US 6049330 A
A method and apparatus for optimizing the storage of compressed images includes serially storing pixel block data in memory. Fixed memory utilization can be improved for images having pixel blocks of varying information content. A cumulative memory allocation is updated during processing of each pixel block and compared with the current memory requirement. Memory not utilized for earlier processed pixel blocks having low information content can be used to store later processed high information content pixel blocks.
1. A method of compressing a digital image into a memory module, comprising the steps of:
a) processing a block of pixel values from the digital image in processor module to generate a plurality of data packets;
b) determining a cumulative memory allocation in response to the total number of blocks of pixel values processed for the digital image;
c) counting the bits in a data packet;
d) determining a current memory total based on the number of bits in data packets that have been previously stored in the memory module for the digital image;
e) determining for each data packet whether the sum of the current memory total and the number of counted bits in the data packet exceeds the cumulative memory allocation;
f) writing the data packet to the memory module if the sum of the current memory total and the number of counted bits does not exceed the cumulative memory allocation;
g) updating the current memory total if the data packet was written to memory;
h) repeating steps c) to g) for a subsequent data packet if the current memory total does not exceed the cumulative memory allocation; and
i) repeating steps a) to h) for a subsequent block of pixel values from the digital image if the current memory total exceeds the cumulative memory allocation.
2. The method of claim 1 wherein step a) further comprises the step of performing a transform function on each block of pixel values.
3. The method of claim 2 wherein step a) further comprises generating frequency space coefficients representative of the spatial frequencies within each block of pixels.
4. The method of claim 3 wherein the transform is a discrete cosine transform (DCT).
5. The method of claim 3 wherein step a) further comprises the step of arranging the frequency space coefficients in substantially increasing frequency order.
6. The method of claim 5 wherein step a) further comprises the step of recalling from a memory a set of stored quantization values.
7. The method of claim 6 wherein step a) further comprises the step of dividing the frequency space coefficients by the corresponding quantization values, yielding quantized frequency coefficients.
8. The method of claim 7 wherein each data packet corresponds to one of the quantized frequency coefficients.
9. The method of claim 8 further comprising encoding each data packet generated by the processor module prior to performing step c).
The invention relates generally to an image processing system and method for image data compression. In particular, the invention relates to an image processing system with improved utilization of available memory for storing compressed images.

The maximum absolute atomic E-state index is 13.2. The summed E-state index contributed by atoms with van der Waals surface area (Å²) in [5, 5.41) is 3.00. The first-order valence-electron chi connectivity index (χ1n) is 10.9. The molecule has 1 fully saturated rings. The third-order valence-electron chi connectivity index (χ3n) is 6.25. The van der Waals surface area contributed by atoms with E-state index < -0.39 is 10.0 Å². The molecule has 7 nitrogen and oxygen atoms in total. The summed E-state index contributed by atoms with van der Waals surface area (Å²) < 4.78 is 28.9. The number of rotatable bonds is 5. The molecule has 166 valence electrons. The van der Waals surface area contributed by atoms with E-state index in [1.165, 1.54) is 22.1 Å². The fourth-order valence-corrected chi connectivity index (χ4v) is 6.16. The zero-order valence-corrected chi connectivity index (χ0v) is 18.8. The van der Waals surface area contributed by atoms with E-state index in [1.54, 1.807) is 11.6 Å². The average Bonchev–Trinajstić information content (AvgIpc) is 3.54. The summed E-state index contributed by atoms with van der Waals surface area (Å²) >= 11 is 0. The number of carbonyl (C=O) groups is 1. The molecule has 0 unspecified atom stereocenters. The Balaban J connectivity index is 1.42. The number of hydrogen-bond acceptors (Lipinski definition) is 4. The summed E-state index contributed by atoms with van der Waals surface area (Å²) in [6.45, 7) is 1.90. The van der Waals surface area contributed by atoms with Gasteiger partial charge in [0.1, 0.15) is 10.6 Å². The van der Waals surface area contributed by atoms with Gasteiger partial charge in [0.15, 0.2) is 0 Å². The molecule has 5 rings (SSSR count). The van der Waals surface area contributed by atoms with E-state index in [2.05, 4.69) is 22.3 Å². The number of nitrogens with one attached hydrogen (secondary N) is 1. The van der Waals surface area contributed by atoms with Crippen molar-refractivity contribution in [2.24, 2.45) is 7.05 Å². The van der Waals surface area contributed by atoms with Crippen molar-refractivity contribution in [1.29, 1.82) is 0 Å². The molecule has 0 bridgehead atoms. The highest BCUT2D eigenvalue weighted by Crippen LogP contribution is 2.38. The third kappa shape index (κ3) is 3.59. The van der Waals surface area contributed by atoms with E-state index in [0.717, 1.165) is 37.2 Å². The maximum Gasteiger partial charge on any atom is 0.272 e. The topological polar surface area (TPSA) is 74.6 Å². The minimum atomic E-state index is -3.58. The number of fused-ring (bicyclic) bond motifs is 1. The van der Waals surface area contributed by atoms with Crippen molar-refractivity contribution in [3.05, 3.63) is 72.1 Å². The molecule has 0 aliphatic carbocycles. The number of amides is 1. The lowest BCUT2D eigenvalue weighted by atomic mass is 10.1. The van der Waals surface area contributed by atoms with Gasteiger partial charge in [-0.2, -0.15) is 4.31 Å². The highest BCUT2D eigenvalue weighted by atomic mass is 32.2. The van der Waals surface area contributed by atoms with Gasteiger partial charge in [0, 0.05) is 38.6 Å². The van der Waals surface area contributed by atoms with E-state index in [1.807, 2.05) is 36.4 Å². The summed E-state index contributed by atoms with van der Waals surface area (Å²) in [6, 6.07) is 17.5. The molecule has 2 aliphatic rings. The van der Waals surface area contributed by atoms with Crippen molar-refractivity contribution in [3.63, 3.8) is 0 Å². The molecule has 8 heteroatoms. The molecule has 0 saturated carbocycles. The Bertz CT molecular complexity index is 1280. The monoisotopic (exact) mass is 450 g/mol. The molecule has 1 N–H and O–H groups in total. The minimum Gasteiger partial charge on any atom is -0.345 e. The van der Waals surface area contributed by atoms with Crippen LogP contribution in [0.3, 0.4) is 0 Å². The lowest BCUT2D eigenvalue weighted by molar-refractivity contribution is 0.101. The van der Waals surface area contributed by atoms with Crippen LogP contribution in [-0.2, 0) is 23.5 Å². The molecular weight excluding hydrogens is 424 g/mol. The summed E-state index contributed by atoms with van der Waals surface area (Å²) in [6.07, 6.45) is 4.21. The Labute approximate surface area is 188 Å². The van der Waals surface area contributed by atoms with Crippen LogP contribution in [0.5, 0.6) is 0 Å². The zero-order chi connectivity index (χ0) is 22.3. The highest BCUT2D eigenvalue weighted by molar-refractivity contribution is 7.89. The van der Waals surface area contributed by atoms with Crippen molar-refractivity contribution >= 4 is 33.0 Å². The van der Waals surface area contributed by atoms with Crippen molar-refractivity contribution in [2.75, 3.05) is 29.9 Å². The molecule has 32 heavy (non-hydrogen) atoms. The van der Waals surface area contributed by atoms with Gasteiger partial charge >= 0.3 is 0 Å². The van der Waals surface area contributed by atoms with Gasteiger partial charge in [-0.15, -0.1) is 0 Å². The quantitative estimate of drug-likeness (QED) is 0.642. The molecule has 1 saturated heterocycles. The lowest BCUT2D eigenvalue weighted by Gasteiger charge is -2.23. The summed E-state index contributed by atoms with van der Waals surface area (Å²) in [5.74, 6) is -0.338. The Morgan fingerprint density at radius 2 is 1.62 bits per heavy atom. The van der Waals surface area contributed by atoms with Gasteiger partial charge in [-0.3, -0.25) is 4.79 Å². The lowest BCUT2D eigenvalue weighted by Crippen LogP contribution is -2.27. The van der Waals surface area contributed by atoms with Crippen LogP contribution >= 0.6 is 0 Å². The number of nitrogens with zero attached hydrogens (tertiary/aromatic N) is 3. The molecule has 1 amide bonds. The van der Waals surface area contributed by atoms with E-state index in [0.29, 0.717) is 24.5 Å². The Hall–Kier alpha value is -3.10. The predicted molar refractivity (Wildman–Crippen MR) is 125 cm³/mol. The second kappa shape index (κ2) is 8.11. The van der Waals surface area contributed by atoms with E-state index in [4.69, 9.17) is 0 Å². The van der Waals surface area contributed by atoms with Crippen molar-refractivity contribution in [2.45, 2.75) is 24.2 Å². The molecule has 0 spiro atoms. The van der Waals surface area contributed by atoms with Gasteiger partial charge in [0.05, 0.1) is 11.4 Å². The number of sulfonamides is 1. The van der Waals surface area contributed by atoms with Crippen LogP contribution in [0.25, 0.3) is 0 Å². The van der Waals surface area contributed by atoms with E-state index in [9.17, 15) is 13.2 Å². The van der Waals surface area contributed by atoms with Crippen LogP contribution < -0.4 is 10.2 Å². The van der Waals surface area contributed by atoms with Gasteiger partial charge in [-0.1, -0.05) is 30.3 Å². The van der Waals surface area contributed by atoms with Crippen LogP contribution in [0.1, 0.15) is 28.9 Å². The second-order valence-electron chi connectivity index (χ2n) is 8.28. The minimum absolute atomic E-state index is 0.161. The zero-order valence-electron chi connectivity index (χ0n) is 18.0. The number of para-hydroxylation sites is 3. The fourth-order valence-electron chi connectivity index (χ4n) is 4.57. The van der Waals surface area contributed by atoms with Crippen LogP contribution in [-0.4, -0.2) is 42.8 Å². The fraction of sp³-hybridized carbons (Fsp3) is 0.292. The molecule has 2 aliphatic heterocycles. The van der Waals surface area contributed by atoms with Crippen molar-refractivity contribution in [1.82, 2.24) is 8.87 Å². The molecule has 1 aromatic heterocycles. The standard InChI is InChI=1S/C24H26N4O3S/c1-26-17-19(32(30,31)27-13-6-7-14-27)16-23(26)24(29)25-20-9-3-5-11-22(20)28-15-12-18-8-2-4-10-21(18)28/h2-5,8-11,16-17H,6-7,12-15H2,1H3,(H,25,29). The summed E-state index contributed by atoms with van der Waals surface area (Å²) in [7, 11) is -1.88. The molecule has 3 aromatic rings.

Image compression techniques reduce the memory required for storage of large or complex images, permitting storage of images in devices with limited memory. For example, image compression techniques used in digital copiers and scanners assist in storage of complex images for subsequent printing. Similarly, image compression benefits communication links where bandwidth limitations would otherwise render transmission of image data impractical. Image compression also offers substantial benefits for archiving large image libraries.
JPEG (Joint Photographic Experts Group) is a standardized image compression technique that can be used with either full-color or gray-scale images. This technique performs a Discrete Cosine Transform (DCT) on each block of pixels in an image. The result of the DCT for each block of pixels is an array of frequency components. Low frequency components correspond to slowly varying intensities between neighboring pixels. High frequency components represent rapidly varying intensities across small clusters of pixels. Information represented by the higher frequency components is reduced by quantization, i.e., the restriction of actual values to a limited set of values. The compressed image size is related to the quantization level specified by the user. The frequency components are encoded in order from the lowest frequency to the highest. If there are no frequency components beyond a specific frequency, then no further data from that block is encoded. Instead, an end of block symbol is emitted to indicate to a decoder that the block is complete.
Application of the above technique to blocks of pixels having high spatial frequencies may result in data represented by more bits than can be stored in a memory device or transmitted over a communication link in a limited time. One technique used to overcome this problem is to count the total number of bits used to represent the block of pixels and compare the total with a maximum allowable value. If the total exceeds the maximum value, the highest non-zero frequency component is decreased in absolute value and the total number of bits is recalculated and compared with the maximum. This process is repeated until the total number of bits is no greater than the maximum value. Generally, human perception of images is more affected by amplitude changes in the lower frequency components than higher frequency components, therefore this technique typically has negligible impact on perceived image quality. However, an image stored under the JPEG standard and subsequently recalled is reduced in quality from the original image. Multiple applications of JPEG compression on an image can result in a significant reduction in the image quality. It is therefore desirable to store as many of the higher frequency components as possible in the available memory.